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Team Foundation Server (TFS) in the Cloud: Source control and much more

Use Cycle

 

I recently started a development project on my own that involved not only me but others within my team. I was building an internal tracking application, and decided to use an (Agile) methodology. Every company typically has a full set of Source Control systems in place. But using each other’s systems requires logins, firewalls, proxies, and so on. So we decided to use the Team Foundation Server (TFS) to run the entire project from the “Cloud.”

 

TFS Logo

 

The process was very simple. The account login provided a web interface to allow people to join the team. Each of us happened to have a live.com account or an account tied to a live.com address. At this point, I was able to invite those who wanted to join, and they received a link to the account that looked similar to this: [projectname.tfspreview.com].

 

Clicking on the link opened a Visual Studio 2012 page allowing them to navigate from the Main menu to the Team page and on to the Connect to Team Foundation Server. The following menu appeared:

 

TFS Dialog

 

From here, they connected to the TFS in the Cloud as if they were connected locally. They had no need to worry about infrastructure, and backups were already in place as well. The best part was that they were able to use a variety of languages and target a variety of platforms, from C# to Python, and from Windows to Android.

 

Benefits of TFS in the Cloud

 

  • Works with your current tools and languages

You can code in C# or Java, HTML or C++; you can check any kind of file into source control. You can integrate with Visual Studio and Eclipse for developers who use an IDE.

 

  • Manages source code on- and off-line

Local workspaces store a local copy of your code so you can work when you’re offline. When you’re connected, check in your code and store it in our Cloud, with full history and version control, to track and roll back changes.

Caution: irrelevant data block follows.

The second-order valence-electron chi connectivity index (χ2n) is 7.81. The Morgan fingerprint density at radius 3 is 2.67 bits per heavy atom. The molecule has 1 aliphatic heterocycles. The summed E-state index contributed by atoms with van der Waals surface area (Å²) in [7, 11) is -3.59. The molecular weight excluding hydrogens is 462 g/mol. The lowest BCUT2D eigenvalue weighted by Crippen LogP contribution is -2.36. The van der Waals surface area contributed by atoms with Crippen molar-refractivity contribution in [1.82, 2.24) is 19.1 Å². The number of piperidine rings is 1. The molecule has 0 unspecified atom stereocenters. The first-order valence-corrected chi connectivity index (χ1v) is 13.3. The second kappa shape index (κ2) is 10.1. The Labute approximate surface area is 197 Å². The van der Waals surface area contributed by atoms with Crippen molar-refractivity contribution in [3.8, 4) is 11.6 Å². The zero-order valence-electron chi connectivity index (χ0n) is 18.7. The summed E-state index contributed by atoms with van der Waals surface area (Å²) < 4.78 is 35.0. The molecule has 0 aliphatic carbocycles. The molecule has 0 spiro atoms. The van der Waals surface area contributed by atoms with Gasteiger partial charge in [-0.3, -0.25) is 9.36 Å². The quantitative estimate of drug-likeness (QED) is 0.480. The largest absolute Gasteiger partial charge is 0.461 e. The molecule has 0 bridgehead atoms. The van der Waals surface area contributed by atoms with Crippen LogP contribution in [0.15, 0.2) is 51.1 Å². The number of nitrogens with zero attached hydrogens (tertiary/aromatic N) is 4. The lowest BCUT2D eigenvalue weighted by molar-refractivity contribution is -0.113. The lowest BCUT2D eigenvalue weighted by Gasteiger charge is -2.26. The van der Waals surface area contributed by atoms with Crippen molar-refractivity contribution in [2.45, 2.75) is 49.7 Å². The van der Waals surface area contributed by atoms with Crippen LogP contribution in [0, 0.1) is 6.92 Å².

• Allows continuous unit testing

Defines unit tests that run automatically after you check in, alerting you to bad code before it breaks your build.

 

  • Performs code reviews; requires Visual Studio Premium 2012 or above

Reviews changes and gives feedback with the rest of your team in real time using code review functionality in Visual Studio.

 

  • Merges code merging for check-in conflicts

Resolves conflicts and makes informed decisions when merging complex or difficult sets of changes with 3-way merge editing tools.

 

  • Manages your context to preserve your focus; requires Visual Studio Premium 2012 or above

Uses My Work view to quickly switch between different tasks while preserving your open windows, layout, and modified code.

 

  • Allows for team collaboration and agile planning

Tools for teams to iterate quickly and stay connected, task board, backlog management, and capacity planning

 

  • Builds, Tests, Deploys!

Uses the Cloud to build your project. Builds projects using HP Cloud-hosted build service.

 

Validates changes across the team by building your project at regular intervals, and hosts “official” builds that keep your team on the same page. When you’re ready to deploy, you can publish to the platform of your choice.

 

In an era where budgets are constrained, TFS Cloud solutions promote the same solution as a Team Foundation Server on site with less hassle. Drop me a line below and let me know how TFS in the Cloud could help your enterprise.

 

Be on the lookout for our up-and-coming blogs on Cloud and Mobility. And you can always check out our previous Knowledge Matters articles on the HP Applications Services blog.

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About the Author
Craig has been with HP for 10 years working on the solutioning side as a Solution Architect. Primarily works with Microsoft technologies and...
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